Capturing the cast

Bomber Lures shoot is a great success

Bomber Lures Mullet SS Andy Crawford Photography

An angler places the Mullet just off the marshy bank.

The forecast called for a hard north wind and a falling tide, which was likely to result in ultra low water levels in Pointe-aux-Chenes Wildlife Management Area. But buddy Darren Cooper and I packed up my boat and headed out anyway.

Fishing was definitely part of our plan, but the main deal for the day was shooting photos for Bomber Lures and Cotton Cordell Lures showing some of the companies’ baits in action.

As expected, we discovered the water pouring out of the marshes. But, in the first light of day, we made a short run to a shallow bay and worked the shoreline in search of a redfish. We didn’t get so much as a sniff.

With the sun barely poking its face above the horizon, I switched gears and captured photos of a couple of lures on the deck of the boat. Two of the baits are yet to be released, so the images were needed in the introduction campaign to come in the next few months.

I added some shots of Darren tying the lures to his line, focusing in tight to get the details of the baits.

Soon, I was pulling on waders as Darren trolled toward the bank. The plan was simple: I’d get out and take images of him casting the lures to me. The water bottom was filled with oyster shells, so we hoped it would be solid enough to hold my weight.

No luck. I sank up to my knees as soon as I slipped out of the boat.

Another adjustment was necessary: I grabbed the camera off the front deck of the boat and headed to the bank on my knees, which at least slowed the rate at which I sank. Moments later, I dragged myself out of the muck and onto the three-cord grass.

We spent the next 45 minutes switching out baits and capturing images of the lures in mid-air. It took some work, but I finally got the camera set to stop action — you can even read the bait names and model numbers on the sides of the lures.

When I finished up, Darren turned the trolling motor toward the bank — and discovered he was stuck solid about 20 yards out. The water had dropped so much in that short amount of time that the flat we were on was about 2 inches shallower than my boat drafts.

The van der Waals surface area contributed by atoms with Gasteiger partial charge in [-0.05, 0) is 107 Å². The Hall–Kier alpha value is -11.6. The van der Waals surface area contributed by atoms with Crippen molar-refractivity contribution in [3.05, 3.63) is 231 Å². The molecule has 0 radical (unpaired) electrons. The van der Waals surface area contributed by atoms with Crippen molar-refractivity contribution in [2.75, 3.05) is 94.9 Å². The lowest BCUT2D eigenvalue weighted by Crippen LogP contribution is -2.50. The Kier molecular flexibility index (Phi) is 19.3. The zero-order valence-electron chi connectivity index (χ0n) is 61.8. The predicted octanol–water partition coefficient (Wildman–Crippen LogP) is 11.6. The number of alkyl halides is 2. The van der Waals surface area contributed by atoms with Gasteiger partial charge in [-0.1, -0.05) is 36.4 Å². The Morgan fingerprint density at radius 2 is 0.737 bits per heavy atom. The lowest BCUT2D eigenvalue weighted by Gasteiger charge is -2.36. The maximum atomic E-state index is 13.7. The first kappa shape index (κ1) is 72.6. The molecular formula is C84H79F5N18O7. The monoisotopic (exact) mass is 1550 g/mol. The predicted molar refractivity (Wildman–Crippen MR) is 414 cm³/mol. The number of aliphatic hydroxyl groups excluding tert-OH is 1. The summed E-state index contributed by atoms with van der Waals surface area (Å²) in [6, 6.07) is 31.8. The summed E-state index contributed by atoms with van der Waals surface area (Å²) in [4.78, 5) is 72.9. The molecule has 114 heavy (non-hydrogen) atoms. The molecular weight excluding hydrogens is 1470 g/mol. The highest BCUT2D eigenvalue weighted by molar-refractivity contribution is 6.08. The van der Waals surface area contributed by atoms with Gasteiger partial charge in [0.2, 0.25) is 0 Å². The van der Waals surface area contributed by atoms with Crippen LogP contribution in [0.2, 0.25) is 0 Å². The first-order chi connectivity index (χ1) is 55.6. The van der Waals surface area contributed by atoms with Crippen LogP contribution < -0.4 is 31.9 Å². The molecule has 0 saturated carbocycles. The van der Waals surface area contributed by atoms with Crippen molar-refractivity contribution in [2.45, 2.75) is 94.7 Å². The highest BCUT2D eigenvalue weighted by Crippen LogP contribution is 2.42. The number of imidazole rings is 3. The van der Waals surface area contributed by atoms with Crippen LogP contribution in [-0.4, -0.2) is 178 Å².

I had to crawl on my knees from the bank to the boat, working my way along carefully to ensure I didn’t dunk my camera.

It took the outboard to get the boat off the flat.

But at the end of the day we had some really cool photos to turn in. Unfortunately, I’m unable to share all the images yet, but here are two of the Bomber Mullet SS that has been on the market for a couple of years. The others are being held by the manufacturer until the lures are released onto the market.

If you have any photography needs, I would be thrilled to help show off your products in real-world situations. Of course, I also can do standard white-background images. Just email me to schedule a consultation.

Bomber Mullet Andy Crawford Photography

A Bomber Mullet SS is tossed to the shoreline of a Louisiana marsh in search of redfish or trout.

About Andy Crawford

Andy Crawford has been a photographer and writer for more than 20 years, with thousands of images and articles published in magazines and newspapers around the country. He now focuses on Louisiana photography, landscapes, HDR photography, urban prints and other fine art photography. He also is a portrait photographer.